Then there’s the ball-and-chain ribbon, for incarcerated veterans. The National Coalition for Homeless Veterans, the same folks who gave us the statistic on veterans living in the streets, tell us that veterans are more likely than any other inmates to serve time for violent crimes. Maybe if we buy enough ball-and-chain ribbons we can find therapeutic solutions for our soldiers — after our military has honed their violent tendencies — so that they can reassimilate into society when our government’s done using them.

Prototype three: the pink-slip ribbon. This little bright spot on the back of your bumper will honor the returning veterans who can’t find a job. According to Military.com, the U.S. Bureau of Labor statistics found the 2005 jobless rate for returning Iraq and Afghanistan veterans to be three times the national average; a whopping 15 percent for our heroes between the ages of 20 and 24.

And lastly there’s the gold-watch ribbon. Heck this one’s so nice you could get two and put one on your fridge so that you can think of a wounded veteran whenever you grab a snack. Otherwise these ribbons on your car just remind the folks driving behind you of their obligation to care for our valiant men and women.

The gold-watch ribbon highlights all the active-duty service personnel whom the U.S. government retires to keep from getting full benefits. A 2007 news expose by KABC in Los Angeles explained, “Veterans, facing medical troubles, are trying to deal with their injuries, and find that they can’t get the care they want, because they’ve been forced out of active duty.”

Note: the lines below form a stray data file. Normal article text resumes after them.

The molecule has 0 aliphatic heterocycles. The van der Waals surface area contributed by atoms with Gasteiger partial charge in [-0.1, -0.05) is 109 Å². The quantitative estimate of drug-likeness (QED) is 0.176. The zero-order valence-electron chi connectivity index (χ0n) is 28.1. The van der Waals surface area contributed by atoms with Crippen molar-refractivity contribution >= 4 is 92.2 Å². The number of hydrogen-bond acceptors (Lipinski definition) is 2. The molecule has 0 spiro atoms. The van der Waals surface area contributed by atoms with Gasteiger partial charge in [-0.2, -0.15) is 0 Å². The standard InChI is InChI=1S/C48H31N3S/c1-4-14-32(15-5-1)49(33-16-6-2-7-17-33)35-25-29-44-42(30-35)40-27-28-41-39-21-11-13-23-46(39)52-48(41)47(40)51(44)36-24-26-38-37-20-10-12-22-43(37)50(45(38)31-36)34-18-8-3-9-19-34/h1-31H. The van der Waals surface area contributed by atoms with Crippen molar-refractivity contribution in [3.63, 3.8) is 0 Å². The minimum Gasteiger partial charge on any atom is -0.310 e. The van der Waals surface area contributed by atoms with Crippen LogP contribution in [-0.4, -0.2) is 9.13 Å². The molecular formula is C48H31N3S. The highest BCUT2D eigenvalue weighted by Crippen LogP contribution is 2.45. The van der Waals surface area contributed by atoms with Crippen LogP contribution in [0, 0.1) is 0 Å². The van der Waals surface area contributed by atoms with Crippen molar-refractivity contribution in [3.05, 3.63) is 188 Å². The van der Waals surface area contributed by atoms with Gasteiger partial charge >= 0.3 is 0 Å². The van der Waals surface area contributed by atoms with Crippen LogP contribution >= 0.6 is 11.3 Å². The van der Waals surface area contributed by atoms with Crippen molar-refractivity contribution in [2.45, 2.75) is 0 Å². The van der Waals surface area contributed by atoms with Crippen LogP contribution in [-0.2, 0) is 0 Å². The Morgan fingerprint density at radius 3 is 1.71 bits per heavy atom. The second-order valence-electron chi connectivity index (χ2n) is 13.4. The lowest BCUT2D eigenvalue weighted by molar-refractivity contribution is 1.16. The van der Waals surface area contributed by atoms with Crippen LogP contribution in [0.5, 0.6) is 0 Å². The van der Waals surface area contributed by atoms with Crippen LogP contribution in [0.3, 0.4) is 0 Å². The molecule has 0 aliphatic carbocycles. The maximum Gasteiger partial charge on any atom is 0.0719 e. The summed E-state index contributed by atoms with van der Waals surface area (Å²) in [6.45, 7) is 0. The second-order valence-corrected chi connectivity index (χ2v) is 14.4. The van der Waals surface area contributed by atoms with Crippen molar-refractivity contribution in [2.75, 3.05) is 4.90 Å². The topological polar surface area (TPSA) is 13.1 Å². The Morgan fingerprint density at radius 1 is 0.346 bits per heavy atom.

If you’ve lost someone you love, then every day is Memorial Day.

This year let’s honor those still with us.

Pat LaMarche of Yarmouth is the spokesperson for the Evergreen Mountain Resort & Casino referendum campaign and the author of “Left Out in America.” She may be reached at PatLaMarche@hotmail.com.

Memorial Day: How the U.S. treats its veterans

Memorial Day

by: Bill Moyers and Michael Winship, truthout

We honor our war dead this Memorial Day weekend. The greatest respect we could pay them would be to pledge no more wars for erroneous and misleading reasons; no more killing and wounding except for the defense of our country and our freedoms.

    We also could honor our dead by caring for the living, and do better at it than we are right now.

There has been a flurry of allegations concerning neglect, malpractice and corner-cutting at the Veterans Administration, especially for those suffering from Post-Traumatic Stress Disorder – PTSD – or major depression, brought on by combat.

    A report released by the Rand Corporation last month indicates that approximately 300,000 Iraq and Afghanistan war veterans suffer PTSD or major depression. That’s one of every five military men and women who have served over there.

Read more….